AUGUSTA, Maine — The Maine Senate gave initial approval Wednesday to a bill rolling back changes for tipped workers made by voters in 2016, signaling that reinstatement of the so-called “tip credit” is on track for passage in the Legislature.
It has been clear for months that some Democrats would bow to pressure from Republicans, restaurants and their workers to reinstate a lower minimum base wage for servers set to be phased out under the referendum, which will raise the regular hourly minimum to $12 by 2020.
The bill from Sen. Roger Katz, R-Augusta, would again allow restaurants to pay servers a base wage of half Maine’s current hourly minimum wage of $9 as long tips get them to the minimum threshold.
It passed the Senate in a 23-12 vote — with five Democrats voting with majority Republicans — and awaits further action in both chambers. It was one Senate vote shy of a two-thirds threshold in both chambers that would allow it to be enacted immediately, but that “emergency” status could be stripped later. Gov. Paul LePage supports reinstating the tip credit.
Most Democrats on the Legislature’s labor committee supported the bill after winning worker protections. They were heavily lobbied on the issue, with restaurant owners and servers packing an April public hearing that lasted 15 hours — longer than any recent committee session.
Testimony at that hearing was largely a battle of anecdotes. Most told lawmakers that a shift away from a customer subsidy would hurt owners’ bottom lines and was leading already to worse tips for wait staff, but advocates for the wage changes said they provided more predictable wages for servers.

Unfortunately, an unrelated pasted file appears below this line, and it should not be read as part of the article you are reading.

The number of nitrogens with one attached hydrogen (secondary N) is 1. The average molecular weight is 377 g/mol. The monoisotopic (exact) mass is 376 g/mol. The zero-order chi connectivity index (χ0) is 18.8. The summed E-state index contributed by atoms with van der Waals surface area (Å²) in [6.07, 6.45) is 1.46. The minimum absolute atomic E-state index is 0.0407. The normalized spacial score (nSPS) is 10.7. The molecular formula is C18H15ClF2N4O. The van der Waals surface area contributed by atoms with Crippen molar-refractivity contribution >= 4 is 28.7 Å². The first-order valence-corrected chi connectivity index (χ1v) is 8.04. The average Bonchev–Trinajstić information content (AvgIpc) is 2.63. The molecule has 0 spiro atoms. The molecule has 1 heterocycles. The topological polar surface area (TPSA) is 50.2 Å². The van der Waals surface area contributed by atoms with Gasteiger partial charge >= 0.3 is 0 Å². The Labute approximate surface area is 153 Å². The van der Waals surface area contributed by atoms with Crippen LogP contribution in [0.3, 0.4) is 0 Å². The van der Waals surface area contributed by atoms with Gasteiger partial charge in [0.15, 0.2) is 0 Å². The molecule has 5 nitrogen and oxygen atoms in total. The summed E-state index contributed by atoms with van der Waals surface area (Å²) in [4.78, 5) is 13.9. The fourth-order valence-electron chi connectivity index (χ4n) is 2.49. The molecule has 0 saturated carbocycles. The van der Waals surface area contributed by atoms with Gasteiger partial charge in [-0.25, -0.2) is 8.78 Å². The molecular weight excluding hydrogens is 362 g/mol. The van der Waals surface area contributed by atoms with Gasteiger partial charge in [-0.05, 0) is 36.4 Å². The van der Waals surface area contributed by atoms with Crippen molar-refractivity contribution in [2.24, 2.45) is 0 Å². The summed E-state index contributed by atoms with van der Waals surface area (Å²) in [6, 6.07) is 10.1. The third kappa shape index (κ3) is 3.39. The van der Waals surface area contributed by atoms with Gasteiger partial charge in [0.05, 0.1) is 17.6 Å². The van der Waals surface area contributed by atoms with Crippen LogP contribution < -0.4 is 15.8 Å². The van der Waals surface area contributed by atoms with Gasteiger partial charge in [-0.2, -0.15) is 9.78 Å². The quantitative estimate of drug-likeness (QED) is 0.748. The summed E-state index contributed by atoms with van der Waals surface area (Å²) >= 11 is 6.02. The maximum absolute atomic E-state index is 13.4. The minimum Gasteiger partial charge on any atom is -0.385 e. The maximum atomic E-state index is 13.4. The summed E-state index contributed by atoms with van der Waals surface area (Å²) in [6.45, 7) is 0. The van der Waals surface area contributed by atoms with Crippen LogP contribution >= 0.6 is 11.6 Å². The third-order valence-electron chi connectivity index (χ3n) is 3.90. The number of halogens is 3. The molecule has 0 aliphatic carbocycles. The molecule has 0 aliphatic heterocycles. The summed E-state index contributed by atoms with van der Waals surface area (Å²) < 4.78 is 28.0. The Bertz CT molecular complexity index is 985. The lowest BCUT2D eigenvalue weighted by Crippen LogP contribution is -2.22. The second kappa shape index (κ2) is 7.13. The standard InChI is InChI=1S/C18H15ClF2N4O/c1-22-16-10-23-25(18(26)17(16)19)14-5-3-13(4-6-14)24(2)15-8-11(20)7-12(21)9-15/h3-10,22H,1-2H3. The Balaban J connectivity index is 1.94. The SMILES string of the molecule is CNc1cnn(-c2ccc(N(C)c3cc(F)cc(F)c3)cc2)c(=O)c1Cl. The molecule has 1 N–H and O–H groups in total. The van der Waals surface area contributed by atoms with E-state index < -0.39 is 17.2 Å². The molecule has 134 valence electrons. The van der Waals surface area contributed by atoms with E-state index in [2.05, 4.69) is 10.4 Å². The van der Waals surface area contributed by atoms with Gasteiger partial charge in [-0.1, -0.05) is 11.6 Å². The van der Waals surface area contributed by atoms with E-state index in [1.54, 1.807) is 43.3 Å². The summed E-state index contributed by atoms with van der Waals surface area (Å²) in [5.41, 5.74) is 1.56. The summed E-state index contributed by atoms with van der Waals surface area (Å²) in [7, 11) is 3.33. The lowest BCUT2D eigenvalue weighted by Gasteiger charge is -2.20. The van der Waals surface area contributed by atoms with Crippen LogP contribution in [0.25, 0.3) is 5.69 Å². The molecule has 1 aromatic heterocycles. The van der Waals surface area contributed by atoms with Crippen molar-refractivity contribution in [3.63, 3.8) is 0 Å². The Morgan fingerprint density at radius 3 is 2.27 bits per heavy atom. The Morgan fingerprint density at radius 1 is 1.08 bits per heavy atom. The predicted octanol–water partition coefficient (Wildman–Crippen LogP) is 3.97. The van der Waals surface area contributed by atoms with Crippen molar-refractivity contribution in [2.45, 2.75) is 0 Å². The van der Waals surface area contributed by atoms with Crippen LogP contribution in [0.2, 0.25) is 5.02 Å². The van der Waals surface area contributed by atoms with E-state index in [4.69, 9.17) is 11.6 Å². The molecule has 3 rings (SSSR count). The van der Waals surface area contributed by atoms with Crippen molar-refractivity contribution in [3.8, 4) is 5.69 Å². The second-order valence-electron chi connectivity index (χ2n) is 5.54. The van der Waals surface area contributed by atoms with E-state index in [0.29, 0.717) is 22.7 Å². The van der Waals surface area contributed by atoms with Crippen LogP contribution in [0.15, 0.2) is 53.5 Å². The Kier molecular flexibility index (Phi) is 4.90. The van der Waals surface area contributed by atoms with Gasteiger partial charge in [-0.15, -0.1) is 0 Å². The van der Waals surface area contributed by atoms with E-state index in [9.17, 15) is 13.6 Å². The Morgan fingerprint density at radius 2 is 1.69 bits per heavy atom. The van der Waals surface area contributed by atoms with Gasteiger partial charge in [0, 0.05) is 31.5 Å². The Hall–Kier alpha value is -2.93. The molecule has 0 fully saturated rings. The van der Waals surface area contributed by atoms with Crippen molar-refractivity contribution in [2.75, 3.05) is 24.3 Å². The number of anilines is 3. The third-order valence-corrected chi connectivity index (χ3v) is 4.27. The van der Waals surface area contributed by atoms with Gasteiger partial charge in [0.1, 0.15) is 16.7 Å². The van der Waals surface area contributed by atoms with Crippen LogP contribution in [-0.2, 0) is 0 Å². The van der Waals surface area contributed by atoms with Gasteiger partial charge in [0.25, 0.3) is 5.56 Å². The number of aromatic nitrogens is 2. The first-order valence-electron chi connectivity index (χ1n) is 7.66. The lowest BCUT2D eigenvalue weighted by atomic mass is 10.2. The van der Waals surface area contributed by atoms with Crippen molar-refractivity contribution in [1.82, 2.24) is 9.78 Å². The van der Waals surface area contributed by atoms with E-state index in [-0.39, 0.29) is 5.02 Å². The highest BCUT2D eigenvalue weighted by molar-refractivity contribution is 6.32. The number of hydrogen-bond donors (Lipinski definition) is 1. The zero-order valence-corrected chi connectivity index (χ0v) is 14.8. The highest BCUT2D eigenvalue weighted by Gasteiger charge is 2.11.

Sen. Amy Volk, R-Scarborough, who co-chairs the committee, read from the testimony of workers backing Katz’s bill on the Senate floor, urging colleagues to “listen to the hundreds of Maine voters who are begging us to not change the way that they’re paid.”
But Sen. Shenna Bellows, D-Manchester, read testimony from someone in her district who said less reliance on tips gave servers stable wages across seasons and made them less susceptible to sexual harassment from patrons. Before overturning voters’ will, she said lawmakers should have “clear and overwhelming evidence” that the law would harm Mainers.
The rest of the minimum wage law, which was passed after a $2.8 million campaign backed by the Maine AFL-CIO and the Maine People’s Alliance, is likely to stand for the time being. But the tip credit has highlighted a divide among Democrats.
Eight Democratic sponsors of Katz’s bill faced heavy pressure from the Maine People’s Alliance in March, when the group posted an article with the lawmakers’ contact information and said repealing the tip credit would “betray the voters.”
Two of them, Sens. Jim Dill of Old Town and Bill Diamond of Windham, said on the floor that they received a high volume of calls. Diamond said some of the messages were “so bad that my wife and I had to make sure we got back to the house to delete them before our grandchildren would hear what was left.”
He said constituents who lobbied him simply wanted to “earn the money they can earn and are earning now so they can take care of their families.”
“To me, that’s not asking for much,” he said.